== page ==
Melville House and iCI recently co-published the exhibition catalogue for Experimental Geography, an exhibition of contemporary art that engages geography organized curated by New York-based Nato Thompson and organized by iCI. It will be on view at the Rochester Art Center in Minnesota from February 7 to April 18 and then travel to other institutions. The following interview about the project was conducted with Thompson over email.
Daniel Quiles: How did the idea for the Experimental Geography exhibition come about?
Nato Thompson: I have long been a friend and colleague of the artist Trevor Paglen, who has been quite influential in the development of this practice. As an artist and geographer, he is often borrowing from these fields in order to produce methods for interpreting space. As much as the world at large still believes firmly in the categories of the Enlightenment, such severe distinctions between fields of study can be unhelpful if not absolutely misleading.
Looking around the contemporary art world today, we find numerous practices interested in experimental methods for understanding space itself—from the important work of the Center for Land Use Interpretation in Culver City, California, to the experimental walking tours of Francis Alÿs in Mexico City, to poetic interpretations confounding body and place such as with artist Ilana Halperin. The practices are out there and it felt as though the often used lens of art history was simply clunky in interpreting this work. So the exhibition is an opportunity to construct a new lens from an emerging form.
DQ: A number of the artists and collectives involved in the show trace their roots back to Chicago, in particular the School of the Art Institute of Chicago,and some of whom were featured in the recent group exhibition you curated at the Armory, Democracy in America. How would you say the Chicago milieu conditioned the formation of some of the practices outlined in Experimental Geography?
NT: Well I will admit I went to graduate school at SAIC and also remain an avid admirer of the non-object-based collectivist practices that have been maturing in Chicago for over a decade. Artist and activist Daniel Tucker started a phenomenal journal titled AREA, which looks at urban space in Chicago from a variety of lenses including art but also those of race, gender, policy, minority histories, and on and on. This magazine has allowed numerous communities to come together under the specific frame of the city they live in. It’s a compelling umbrella that has many associations with Henri Lefebvre’s approach to geography in the 1950s.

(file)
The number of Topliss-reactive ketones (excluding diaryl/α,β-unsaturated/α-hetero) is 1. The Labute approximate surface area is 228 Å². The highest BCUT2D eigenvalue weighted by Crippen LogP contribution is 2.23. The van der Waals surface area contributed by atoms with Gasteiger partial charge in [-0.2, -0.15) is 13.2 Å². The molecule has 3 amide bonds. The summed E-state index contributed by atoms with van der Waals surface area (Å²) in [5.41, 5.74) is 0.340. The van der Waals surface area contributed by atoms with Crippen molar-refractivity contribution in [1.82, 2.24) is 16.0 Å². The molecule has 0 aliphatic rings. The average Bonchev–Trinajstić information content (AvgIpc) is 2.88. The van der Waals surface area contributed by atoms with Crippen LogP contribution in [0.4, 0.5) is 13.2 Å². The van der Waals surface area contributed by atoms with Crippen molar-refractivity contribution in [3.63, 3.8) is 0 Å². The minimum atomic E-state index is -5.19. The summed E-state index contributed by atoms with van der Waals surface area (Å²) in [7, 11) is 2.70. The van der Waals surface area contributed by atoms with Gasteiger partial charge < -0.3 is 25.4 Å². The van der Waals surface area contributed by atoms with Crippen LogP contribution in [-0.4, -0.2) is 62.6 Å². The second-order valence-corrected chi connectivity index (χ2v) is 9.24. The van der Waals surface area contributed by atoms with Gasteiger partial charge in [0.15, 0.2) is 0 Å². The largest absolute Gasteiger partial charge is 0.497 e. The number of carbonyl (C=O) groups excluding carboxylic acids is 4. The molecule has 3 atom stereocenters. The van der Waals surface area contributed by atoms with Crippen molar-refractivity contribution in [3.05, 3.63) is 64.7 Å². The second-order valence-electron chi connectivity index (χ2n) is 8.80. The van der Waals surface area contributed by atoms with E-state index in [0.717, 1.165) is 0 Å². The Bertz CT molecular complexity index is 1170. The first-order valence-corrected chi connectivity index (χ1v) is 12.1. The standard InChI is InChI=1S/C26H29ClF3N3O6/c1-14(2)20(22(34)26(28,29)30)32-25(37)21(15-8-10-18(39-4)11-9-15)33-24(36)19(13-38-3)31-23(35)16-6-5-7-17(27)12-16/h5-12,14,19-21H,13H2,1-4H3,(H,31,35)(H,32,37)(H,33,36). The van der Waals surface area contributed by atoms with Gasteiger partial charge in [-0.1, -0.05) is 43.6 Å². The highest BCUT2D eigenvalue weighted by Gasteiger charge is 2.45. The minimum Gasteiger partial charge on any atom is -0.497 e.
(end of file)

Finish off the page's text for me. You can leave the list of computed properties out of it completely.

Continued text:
But I should also say that the Center for Urban Pedagogy based in Brooklyn is doing important work as well. In their case, they are focusing on pedagogy and urbanism. And then we would also have to look at the incredible work of the Italian collective Multiplicity, who utilize aesthetic considerations of contemporary art to interrogate specific spaces from the Mediterranean Sea to Israel and Palestine.
DQ: What is the place of form in contemporary art that is so closely wedded to other fields, such as journalism or activism? Do you feel that the traditional opposition between “form” and “content” still holds, or that contemporary artists have found new ways to integrate them?
NT: As much as the onslaught of cultural production over the last fifty years has radically altered capital’s relationship to aesthetics, it has also made us much more aware that knowledge has a form, and that there are a myriad of forms for the delivery of information and the production of knowledge. Basically, knowledge is a performance, whether it is the stage of the classroom, or the aesthetics of a typeface in a book, to the performance in a street, to a multi-channel video projection. Now that many forms of anthropology and geography tend to be more reflexive, we find more room for ambiguity, which typically is the purview of artistic practice.